On the other hand, Winzo has started to expand their operations to other regions, in particular, Brazil (Inc42). From our conversations with investors in India, it appears the vast majority of RMG startups and established companies are all struggling with the new tax burden and the excitement for new investments in this category has pulled back sharply.

Tax into Effect (and Continued Confusion) - (October, 2023)

On October 1st, 2023, the 28% deposit tax officially went into effect and a number of the larger RMG operators have already received notices for payment. However, some 15 Indian states have not fully adopted the new GST rules, causing confusion and the potential for double taxation (Economic Times). Additionally, it is unclear whether the 28% GST tax will be applied retroactively to the period before October 1st, which will likely need to be litigated and determined by the courts. The GST Council ruling also outlines a review of the tax six months after implementation, in March 2024, which leaves open the possibility of revision (Moneycontrol).

MEITy has also deferred the initial plans to form self regulatory bodies until there is “harmonization” of the views from various ministries, which highlights the lack of clarity and cohesion from the government on the laws, regulation, and taxation of the RMG space (Economic Times).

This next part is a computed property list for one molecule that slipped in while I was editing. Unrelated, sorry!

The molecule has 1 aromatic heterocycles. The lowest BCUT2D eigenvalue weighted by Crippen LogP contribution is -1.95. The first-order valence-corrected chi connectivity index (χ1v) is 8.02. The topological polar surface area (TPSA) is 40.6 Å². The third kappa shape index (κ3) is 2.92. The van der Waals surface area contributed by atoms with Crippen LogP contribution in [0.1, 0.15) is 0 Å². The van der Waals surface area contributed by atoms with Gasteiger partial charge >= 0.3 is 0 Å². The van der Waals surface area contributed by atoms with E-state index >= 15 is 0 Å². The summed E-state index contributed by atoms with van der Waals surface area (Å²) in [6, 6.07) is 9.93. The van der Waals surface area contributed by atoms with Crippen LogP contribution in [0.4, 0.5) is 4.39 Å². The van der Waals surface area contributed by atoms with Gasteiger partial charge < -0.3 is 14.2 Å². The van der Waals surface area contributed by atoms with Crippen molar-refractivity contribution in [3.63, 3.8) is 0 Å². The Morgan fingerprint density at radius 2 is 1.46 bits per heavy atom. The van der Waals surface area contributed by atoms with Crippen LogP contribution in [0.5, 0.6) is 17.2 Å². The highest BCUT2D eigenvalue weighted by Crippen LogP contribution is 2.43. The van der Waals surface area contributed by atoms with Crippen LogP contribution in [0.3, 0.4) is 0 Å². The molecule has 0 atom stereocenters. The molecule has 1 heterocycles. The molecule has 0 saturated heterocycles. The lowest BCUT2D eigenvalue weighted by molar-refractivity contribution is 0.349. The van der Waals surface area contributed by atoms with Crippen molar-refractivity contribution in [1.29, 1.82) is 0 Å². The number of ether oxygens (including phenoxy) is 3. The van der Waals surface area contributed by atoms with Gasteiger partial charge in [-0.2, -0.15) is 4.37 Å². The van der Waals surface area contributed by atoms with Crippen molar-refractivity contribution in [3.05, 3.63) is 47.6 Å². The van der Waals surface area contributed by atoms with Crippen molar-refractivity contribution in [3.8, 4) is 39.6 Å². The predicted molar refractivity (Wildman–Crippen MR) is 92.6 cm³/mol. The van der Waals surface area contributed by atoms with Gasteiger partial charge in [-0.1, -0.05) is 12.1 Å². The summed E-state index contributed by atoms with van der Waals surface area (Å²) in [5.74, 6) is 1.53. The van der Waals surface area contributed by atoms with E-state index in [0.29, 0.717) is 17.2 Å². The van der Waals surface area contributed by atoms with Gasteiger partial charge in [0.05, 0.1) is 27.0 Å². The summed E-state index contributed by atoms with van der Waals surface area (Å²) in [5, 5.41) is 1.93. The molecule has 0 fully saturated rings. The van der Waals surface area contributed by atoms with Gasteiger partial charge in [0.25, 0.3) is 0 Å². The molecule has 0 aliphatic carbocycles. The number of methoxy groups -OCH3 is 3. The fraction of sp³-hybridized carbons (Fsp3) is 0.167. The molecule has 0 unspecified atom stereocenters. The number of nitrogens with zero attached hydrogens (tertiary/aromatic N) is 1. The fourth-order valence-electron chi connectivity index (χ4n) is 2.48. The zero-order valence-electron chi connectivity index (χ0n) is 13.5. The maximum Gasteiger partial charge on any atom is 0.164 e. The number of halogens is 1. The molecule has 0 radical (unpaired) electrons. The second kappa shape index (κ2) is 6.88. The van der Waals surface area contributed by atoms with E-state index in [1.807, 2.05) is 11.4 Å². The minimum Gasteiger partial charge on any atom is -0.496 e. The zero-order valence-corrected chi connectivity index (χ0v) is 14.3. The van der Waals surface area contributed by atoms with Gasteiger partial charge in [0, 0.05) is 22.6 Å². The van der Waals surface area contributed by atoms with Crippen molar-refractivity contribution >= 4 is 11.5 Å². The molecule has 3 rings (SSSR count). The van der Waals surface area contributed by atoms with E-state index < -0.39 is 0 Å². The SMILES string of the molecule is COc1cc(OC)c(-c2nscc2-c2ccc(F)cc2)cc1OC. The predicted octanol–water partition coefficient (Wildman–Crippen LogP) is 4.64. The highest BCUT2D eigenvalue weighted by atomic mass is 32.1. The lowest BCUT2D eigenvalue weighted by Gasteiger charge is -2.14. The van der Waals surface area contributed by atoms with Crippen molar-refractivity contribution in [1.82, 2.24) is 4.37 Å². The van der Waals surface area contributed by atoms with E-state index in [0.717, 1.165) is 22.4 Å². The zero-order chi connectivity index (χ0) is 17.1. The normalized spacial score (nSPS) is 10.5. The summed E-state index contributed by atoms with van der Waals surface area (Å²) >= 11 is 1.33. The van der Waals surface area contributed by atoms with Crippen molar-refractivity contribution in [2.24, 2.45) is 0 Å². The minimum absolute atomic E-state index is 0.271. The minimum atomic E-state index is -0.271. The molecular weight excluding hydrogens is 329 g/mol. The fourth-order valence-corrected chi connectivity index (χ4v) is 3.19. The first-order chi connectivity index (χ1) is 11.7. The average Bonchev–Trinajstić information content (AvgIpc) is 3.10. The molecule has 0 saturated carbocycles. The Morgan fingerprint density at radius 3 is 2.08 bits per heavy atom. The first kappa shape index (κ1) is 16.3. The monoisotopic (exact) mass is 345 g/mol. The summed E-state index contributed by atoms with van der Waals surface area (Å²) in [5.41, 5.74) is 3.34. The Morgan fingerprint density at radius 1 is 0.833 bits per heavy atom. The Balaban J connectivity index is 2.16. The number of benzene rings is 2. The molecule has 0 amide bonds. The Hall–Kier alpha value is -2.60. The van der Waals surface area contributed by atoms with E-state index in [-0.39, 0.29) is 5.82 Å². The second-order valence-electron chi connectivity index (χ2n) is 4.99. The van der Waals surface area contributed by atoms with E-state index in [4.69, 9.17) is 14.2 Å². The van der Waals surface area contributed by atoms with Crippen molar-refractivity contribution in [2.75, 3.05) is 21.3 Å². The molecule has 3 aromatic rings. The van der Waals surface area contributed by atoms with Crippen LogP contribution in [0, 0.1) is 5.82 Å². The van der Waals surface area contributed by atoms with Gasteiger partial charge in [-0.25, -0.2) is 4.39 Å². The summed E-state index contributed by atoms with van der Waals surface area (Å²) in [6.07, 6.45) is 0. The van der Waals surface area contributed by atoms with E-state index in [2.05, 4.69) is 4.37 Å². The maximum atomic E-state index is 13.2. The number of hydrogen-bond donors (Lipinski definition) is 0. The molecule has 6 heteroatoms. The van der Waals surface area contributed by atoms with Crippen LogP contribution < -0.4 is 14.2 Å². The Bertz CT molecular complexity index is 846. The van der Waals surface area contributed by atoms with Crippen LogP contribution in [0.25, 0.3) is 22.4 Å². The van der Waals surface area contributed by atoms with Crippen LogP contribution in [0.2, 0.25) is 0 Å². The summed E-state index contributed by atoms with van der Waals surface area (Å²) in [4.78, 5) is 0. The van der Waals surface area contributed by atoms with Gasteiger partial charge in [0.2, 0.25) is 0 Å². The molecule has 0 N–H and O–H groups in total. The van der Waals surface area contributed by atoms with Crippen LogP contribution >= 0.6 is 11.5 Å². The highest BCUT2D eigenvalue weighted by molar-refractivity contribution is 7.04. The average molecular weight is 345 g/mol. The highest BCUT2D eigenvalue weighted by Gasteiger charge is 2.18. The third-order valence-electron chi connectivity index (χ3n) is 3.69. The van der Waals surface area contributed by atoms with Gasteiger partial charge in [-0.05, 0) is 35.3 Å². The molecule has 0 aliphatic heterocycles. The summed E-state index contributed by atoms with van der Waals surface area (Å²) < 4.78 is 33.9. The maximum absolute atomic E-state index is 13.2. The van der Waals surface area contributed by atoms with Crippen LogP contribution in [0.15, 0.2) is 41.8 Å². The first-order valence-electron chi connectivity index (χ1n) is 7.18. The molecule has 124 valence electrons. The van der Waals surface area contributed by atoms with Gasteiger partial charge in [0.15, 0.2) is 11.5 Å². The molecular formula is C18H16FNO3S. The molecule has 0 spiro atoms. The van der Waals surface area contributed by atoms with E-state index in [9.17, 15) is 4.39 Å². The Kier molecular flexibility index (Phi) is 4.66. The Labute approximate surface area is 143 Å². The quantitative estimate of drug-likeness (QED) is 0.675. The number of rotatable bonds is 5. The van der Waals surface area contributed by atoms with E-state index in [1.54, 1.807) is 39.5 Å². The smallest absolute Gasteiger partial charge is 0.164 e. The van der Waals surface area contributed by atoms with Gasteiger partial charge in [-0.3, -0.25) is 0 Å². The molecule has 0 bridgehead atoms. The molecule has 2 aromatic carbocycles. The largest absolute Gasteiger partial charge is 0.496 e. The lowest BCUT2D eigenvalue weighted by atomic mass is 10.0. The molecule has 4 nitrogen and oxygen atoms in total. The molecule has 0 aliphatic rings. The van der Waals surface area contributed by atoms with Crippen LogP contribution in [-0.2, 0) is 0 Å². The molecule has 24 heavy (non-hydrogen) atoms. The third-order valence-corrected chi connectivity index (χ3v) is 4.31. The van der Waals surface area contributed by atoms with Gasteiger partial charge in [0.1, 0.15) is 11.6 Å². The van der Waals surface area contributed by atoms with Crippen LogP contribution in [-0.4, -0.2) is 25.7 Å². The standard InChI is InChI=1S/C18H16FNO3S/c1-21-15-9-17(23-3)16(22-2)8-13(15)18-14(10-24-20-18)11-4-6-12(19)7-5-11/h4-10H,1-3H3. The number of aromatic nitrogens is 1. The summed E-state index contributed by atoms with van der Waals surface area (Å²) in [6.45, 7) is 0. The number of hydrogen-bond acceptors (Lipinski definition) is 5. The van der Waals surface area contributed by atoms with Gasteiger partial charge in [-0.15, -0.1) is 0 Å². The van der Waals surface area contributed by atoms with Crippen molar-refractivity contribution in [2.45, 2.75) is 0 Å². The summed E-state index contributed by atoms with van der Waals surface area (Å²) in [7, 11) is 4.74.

Takeaway: While we remain bullish on the overall gaming ecosystem in India, RMG has taken a significant hit with this new 28% deposit tax. The Indian government certainly has the right to impose high taxes and heavily regulate industries that may pose societal risks, but clarity and unified action is needed to ensure ease of doing business for operators and to dampen investor fears. Right now, confusion abounds and different authorities are not fully aligned on how to implement this new tax cohesively. It is also very unclear whether or not, and to what extent, the tax rules will be revised further in the future.

We expect the RMG industry in the country to continue to fight these regulations, both in and outside the courts. The Indian government bodies, meanwhile, will assess the tradeoffs of additional consumer protections to the economic pullback for RMG as an industry before making additional changes.

India’s Real Money Gaming Tax

Dissecting the Indian 28% GST Tax on Real Money Gaming